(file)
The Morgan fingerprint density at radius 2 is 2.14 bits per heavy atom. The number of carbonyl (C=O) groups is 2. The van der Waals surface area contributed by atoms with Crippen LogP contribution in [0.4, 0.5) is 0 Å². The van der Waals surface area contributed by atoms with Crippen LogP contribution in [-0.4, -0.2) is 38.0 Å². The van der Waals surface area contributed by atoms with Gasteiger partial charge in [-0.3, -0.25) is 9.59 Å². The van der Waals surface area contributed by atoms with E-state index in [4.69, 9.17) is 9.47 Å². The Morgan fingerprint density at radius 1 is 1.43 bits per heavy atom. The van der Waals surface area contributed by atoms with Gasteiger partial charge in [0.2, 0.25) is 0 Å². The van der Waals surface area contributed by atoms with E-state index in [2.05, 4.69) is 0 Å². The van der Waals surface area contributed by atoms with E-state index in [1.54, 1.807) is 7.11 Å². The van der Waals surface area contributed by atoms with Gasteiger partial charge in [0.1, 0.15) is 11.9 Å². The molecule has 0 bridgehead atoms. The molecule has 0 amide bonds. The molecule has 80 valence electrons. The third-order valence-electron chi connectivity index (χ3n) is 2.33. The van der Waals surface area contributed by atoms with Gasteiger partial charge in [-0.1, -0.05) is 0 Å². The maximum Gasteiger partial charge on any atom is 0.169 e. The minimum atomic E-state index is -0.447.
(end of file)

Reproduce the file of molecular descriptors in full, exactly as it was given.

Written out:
The Morgan fingerprint density at radius 2 is 2.14 bits per heavy atom. The number of carbonyl (C=O) groups is 2. The van der Waals surface area contributed by atoms with Crippen LogP contribution in [0.4, 0.5) is 0 Å². The van der Waals surface area contributed by atoms with Crippen LogP contribution in [-0.4, -0.2) is 38.0 Å². The van der Waals surface area contributed by atoms with Gasteiger partial charge in [-0.3, -0.25) is 9.59 Å². The van der Waals surface area contributed by atoms with E-state index in [4.69, 9.17) is 9.47 Å². The Morgan fingerprint density at radius 1 is 1.43 bits per heavy atom. The van der Waals surface area contributed by atoms with Gasteiger partial charge in [0.2, 0.25) is 0 Å². The van der Waals surface area contributed by atoms with E-state index in [2.05, 4.69) is 0 Å². The van der Waals surface area contributed by atoms with E-state index in [1.54, 1.807) is 7.11 Å². The van der Waals surface area contributed by atoms with Gasteiger partial charge in [0.1, 0.15) is 11.9 Å². The molecule has 0 bridgehead atoms. The molecule has 0 amide bonds. The molecule has 80 valence electrons. The third-order valence-electron chi connectivity index (χ3n) is 2.33. The van der Waals surface area contributed by atoms with Gasteiger partial charge in [-0.1, -0.05) is 0 Å². The maximum Gasteiger partial charge on any atom is 0.169 e. The minimum atomic E-state index is -0.447.